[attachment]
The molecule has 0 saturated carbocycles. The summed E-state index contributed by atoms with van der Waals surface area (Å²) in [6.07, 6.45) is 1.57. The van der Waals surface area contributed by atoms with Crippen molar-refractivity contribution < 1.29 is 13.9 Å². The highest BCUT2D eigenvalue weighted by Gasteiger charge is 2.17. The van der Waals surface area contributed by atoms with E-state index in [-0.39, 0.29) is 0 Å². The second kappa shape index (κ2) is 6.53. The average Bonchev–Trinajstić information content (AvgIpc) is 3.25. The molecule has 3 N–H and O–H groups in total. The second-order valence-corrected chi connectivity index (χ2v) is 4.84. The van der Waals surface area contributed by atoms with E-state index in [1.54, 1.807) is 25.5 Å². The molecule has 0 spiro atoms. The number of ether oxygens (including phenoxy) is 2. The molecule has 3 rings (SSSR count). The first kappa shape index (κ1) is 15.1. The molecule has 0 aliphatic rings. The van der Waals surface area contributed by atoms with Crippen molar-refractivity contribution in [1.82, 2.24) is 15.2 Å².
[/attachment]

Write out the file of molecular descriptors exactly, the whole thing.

The molecule has 0 saturated carbocycles. The summed E-state index contributed by atoms with van der Waals surface area (Å²) in [6.07, 6.45) is 1.57. The van der Waals surface area contributed by atoms with Crippen molar-refractivity contribution < 1.29 is 13.9 Å². The highest BCUT2D eigenvalue weighted by Gasteiger charge is 2.17. The van der Waals surface area contributed by atoms with E-state index in [-0.39, 0.29) is 0 Å². The second kappa shape index (κ2) is 6.53. The average Bonchev–Trinajstić information content (AvgIpc) is 3.25. The molecule has 3 N–H and O–H groups in total. The second-order valence-corrected chi connectivity index (χ2v) is 4.84. The van der Waals surface area contributed by atoms with E-state index in [1.54, 1.807) is 25.5 Å². The molecule has 0 spiro atoms. The number of ether oxygens (including phenoxy) is 2. The molecule has 3 rings (SSSR count). The first kappa shape index (κ1) is 15.1. The molecule has 0 aliphatic rings. The van der Waals surface area contributed by atoms with Crippen molar-refractivity contribution in [1.82, 2.24) is 15.2 Å².